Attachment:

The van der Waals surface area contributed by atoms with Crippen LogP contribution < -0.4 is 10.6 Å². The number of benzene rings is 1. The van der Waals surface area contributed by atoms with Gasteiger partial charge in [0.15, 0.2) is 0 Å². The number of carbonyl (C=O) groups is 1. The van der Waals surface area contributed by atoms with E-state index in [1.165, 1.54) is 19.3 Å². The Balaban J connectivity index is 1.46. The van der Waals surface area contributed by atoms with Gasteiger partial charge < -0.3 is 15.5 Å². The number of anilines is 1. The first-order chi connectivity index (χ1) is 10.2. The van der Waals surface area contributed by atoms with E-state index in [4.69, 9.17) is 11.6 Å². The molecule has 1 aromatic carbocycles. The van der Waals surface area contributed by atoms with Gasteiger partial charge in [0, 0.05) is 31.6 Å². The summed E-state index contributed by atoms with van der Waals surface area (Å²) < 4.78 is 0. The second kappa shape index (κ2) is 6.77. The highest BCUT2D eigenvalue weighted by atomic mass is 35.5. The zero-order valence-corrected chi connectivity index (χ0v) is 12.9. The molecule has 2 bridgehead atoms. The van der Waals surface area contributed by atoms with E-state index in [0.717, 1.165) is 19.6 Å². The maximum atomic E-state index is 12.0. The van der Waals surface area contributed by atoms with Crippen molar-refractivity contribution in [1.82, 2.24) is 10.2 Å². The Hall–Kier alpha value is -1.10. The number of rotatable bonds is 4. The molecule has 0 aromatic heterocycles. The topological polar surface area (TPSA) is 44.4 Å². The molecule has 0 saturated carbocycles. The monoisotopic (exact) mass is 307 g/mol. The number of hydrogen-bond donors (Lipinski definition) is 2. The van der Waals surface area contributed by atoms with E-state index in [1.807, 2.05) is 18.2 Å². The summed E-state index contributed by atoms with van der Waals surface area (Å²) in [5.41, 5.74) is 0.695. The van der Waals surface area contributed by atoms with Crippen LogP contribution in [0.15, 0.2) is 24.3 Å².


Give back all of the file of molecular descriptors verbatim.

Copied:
The van der Waals surface area contributed by atoms with Crippen LogP contribution < -0.4 is 10.6 Å². The number of benzene rings is 1. The van der Waals surface area contributed by atoms with Gasteiger partial charge in [0.15, 0.2) is 0 Å². The number of carbonyl (C=O) groups is 1. The van der Waals surface area contributed by atoms with E-state index in [1.165, 1.54) is 19.3 Å². The Balaban J connectivity index is 1.46. The van der Waals surface area contributed by atoms with Gasteiger partial charge < -0.3 is 15.5 Å². The number of anilines is 1. The first-order chi connectivity index (χ1) is 10.2. The van der Waals surface area contributed by atoms with E-state index in [4.69, 9.17) is 11.6 Å². The molecule has 1 aromatic carbocycles. The van der Waals surface area contributed by atoms with Gasteiger partial charge in [0, 0.05) is 31.6 Å². The summed E-state index contributed by atoms with van der Waals surface area (Å²) < 4.78 is 0. The second kappa shape index (κ2) is 6.77. The highest BCUT2D eigenvalue weighted by atomic mass is 35.5. The zero-order valence-corrected chi connectivity index (χ0v) is 12.9. The molecule has 2 bridgehead atoms. The van der Waals surface area contributed by atoms with E-state index in [0.717, 1.165) is 19.6 Å². The maximum atomic E-state index is 12.0. The van der Waals surface area contributed by atoms with Crippen molar-refractivity contribution in [1.82, 2.24) is 10.2 Å². The Hall–Kier alpha value is -1.10. The number of rotatable bonds is 4. The molecule has 0 aromatic heterocycles. The topological polar surface area (TPSA) is 44.4 Å². The molecule has 0 saturated carbocycles. The monoisotopic (exact) mass is 307 g/mol. The number of hydrogen-bond donors (Lipinski definition) is 2. The van der Waals surface area contributed by atoms with E-state index in [1.807, 2.05) is 18.2 Å². The summed E-state index contributed by atoms with van der Waals surface area (Å²) in [5.41, 5.74) is 0.695. The van der Waals surface area contributed by atoms with Crippen LogP contribution in [0.15, 0.2) is 24.3 Å².